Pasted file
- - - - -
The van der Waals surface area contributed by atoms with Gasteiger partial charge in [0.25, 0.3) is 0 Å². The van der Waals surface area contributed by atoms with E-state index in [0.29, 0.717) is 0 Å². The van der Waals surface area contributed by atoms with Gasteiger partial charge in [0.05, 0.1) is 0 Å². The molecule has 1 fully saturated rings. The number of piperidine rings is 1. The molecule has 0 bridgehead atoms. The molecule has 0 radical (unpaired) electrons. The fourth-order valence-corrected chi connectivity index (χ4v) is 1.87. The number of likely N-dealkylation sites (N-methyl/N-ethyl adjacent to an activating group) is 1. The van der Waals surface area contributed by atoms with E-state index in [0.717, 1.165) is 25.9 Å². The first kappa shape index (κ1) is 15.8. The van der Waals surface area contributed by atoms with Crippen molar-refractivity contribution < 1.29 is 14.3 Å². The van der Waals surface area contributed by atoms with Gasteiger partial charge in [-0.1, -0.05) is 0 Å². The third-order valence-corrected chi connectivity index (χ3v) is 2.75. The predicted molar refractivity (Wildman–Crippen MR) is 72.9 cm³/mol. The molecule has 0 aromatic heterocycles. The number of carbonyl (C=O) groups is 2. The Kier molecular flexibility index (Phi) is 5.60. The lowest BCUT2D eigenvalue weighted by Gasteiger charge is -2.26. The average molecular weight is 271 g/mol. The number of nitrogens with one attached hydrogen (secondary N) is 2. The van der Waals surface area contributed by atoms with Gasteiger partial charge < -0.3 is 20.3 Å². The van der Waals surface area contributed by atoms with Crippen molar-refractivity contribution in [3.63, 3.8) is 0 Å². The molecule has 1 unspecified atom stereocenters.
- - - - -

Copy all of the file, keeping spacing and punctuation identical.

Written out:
The van der Waals surface area contributed by atoms with Gasteiger partial charge in [0.25, 0.3) is 0 Å². The van der Waals surface area contributed by atoms with E-state index in [0.29, 0.717) is 0 Å². The van der Waals surface area contributed by atoms with Gasteiger partial charge in [0.05, 0.1) is 0 Å². The molecule has 1 fully saturated rings. The number of piperidine rings is 1. The molecule has 0 bridgehead atoms. The molecule has 0 radical (unpaired) electrons. The fourth-order valence-corrected chi connectivity index (χ4v) is 1.87. The number of likely N-dealkylation sites (N-methyl/N-ethyl adjacent to an activating group) is 1. The van der Waals surface area contributed by atoms with E-state index in [0.717, 1.165) is 25.9 Å². The first kappa shape index (κ1) is 15.8. The van der Waals surface area contributed by atoms with Crippen molar-refractivity contribution < 1.29 is 14.3 Å². The van der Waals surface area contributed by atoms with Gasteiger partial charge in [-0.1, -0.05) is 0 Å². The third-order valence-corrected chi connectivity index (χ3v) is 2.75. The predicted molar refractivity (Wildman–Crippen MR) is 72.9 cm³/mol. The molecule has 0 aromatic heterocycles. The number of carbonyl (C=O) groups is 2. The Kier molecular flexibility index (Phi) is 5.60. The lowest BCUT2D eigenvalue weighted by Gasteiger charge is -2.26. The average molecular weight is 271 g/mol. The number of nitrogens with one attached hydrogen (secondary N) is 2. The van der Waals surface area contributed by atoms with Gasteiger partial charge < -0.3 is 20.3 Å². The van der Waals surface area contributed by atoms with Crippen molar-refractivity contribution in [3.63, 3.8) is 0 Å². The molecule has 1 unspecified atom stereocenters.